multiple monogenic cones set on a ~300 km shield, this
location is characterized by widespread mare basalt and
very large rilles at its flanks, namely “Rille A and
“Rille B [3]. The selected skylight is a nearly circular
hole of ~65 m in diameter, located at 303.3°E, 14.2°N
in the Marius Hills region in the middle section of the
Rille A. The first detection was achieved via SELENE-
Kaguya Terrain Camera images [1] whose first depth
estimate was of ~80 m, subsequently refined to be ~45
m [4].
Data and methods: The landing site has been
characterized on a bundle-adjusted LROC NAC [5]
stereo DEM (4 meters of resolution) refined with the
shape from shading technique. This allowed us to
retrieve the highest possible detail in the topography and
detect small features at high resolution.
We refined the DEM and focused our attention in an
area of 1 km2 centered on the pit.
Hazard characterization: We performed
morphometric analyses on the refined DEM using the
multi-scale TPI (Topographic Position Index), that
allows to extract raised and depressed areas with respect
to the surroundings. In this way, together with LROC
NAC orthoimage analysis, we were able to characterize
the following hazards:
- Crater density: Of all craters we identified,
some of them are not hazardous as they may be
very shallow (few decimeters per meter in
diameter, slopes being negligible);
- Slopes: slopes thresholds represent the major
trafficability constraint on the area. Based on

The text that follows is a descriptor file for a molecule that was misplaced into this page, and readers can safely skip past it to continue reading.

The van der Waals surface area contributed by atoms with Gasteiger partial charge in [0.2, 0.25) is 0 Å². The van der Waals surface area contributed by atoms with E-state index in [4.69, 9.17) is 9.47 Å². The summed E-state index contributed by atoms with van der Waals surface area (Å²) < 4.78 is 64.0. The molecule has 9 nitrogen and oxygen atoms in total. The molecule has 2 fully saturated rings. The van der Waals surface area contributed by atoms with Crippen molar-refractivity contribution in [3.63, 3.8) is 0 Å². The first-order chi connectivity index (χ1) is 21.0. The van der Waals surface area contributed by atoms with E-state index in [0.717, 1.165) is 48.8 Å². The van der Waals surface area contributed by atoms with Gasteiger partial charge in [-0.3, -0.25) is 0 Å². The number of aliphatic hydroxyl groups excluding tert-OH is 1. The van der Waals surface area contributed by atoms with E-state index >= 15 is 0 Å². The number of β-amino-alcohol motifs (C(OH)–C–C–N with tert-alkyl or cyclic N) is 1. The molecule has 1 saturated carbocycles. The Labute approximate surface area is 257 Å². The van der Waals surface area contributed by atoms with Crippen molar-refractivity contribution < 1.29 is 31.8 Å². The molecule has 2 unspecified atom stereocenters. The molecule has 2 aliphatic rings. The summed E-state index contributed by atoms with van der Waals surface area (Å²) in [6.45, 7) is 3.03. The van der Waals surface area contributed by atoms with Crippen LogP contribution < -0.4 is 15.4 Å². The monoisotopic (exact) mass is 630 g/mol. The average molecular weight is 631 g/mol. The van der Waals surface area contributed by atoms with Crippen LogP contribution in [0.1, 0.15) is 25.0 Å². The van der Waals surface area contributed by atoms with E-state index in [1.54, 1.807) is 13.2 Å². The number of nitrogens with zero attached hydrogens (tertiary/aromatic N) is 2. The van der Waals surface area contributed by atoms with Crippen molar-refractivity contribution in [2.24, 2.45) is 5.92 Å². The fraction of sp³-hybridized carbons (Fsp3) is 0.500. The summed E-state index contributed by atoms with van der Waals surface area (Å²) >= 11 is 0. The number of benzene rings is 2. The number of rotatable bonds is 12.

both HERACLES [6] and MSL Curiosity we
selected a maximum slope safety threshold to
be <15°. A safer buffer in slope threshold was
set at <10°
- Craters’ depths: craters shallower than 1 m
and with inner slopes <15° are considered safe.
- Boulder abundance: less than 50 boulders are
present in the area, none implying any hazard.
The final result is a hazard map (see fig. 1) with safe
areas for landing and trafficability, low hazard and no-
go areas.
Skylight characterization: Since the objective of the
SysNova system study call is the deployment of a
robotic device inside the lunar cave for horizontal
exploration, we attempted to characterize also the cave
1886.pdf52nd Lunar and Planetary Science Conference 2021 (LPI Contrib. No. 2548)
floor. In order to identify the sizes of the boulders
located on the floor of the sinkhole (remnants of the
collapsed ceiling) we made use of an LRO/LROC-NAC
image (M155607349RE) with a spatial scale of 0.42 m
and with a solar incidence angle of ~12°. We were
therefore able to map and evaluate the boulder
abundance and size [7] (up to ~1.5m also in elevation)
with the same methodology. Overall, our preliminary
results found the best sector to deploy a device in the
NW of the skylight floor (white square in fig. 2).
Results and Discussion: From our analysis of the
Marius Hill skylight surroundings it appears that
trafficability is not affected by whatsoever obstacles
such as boulders, and landing should be sufficiently safe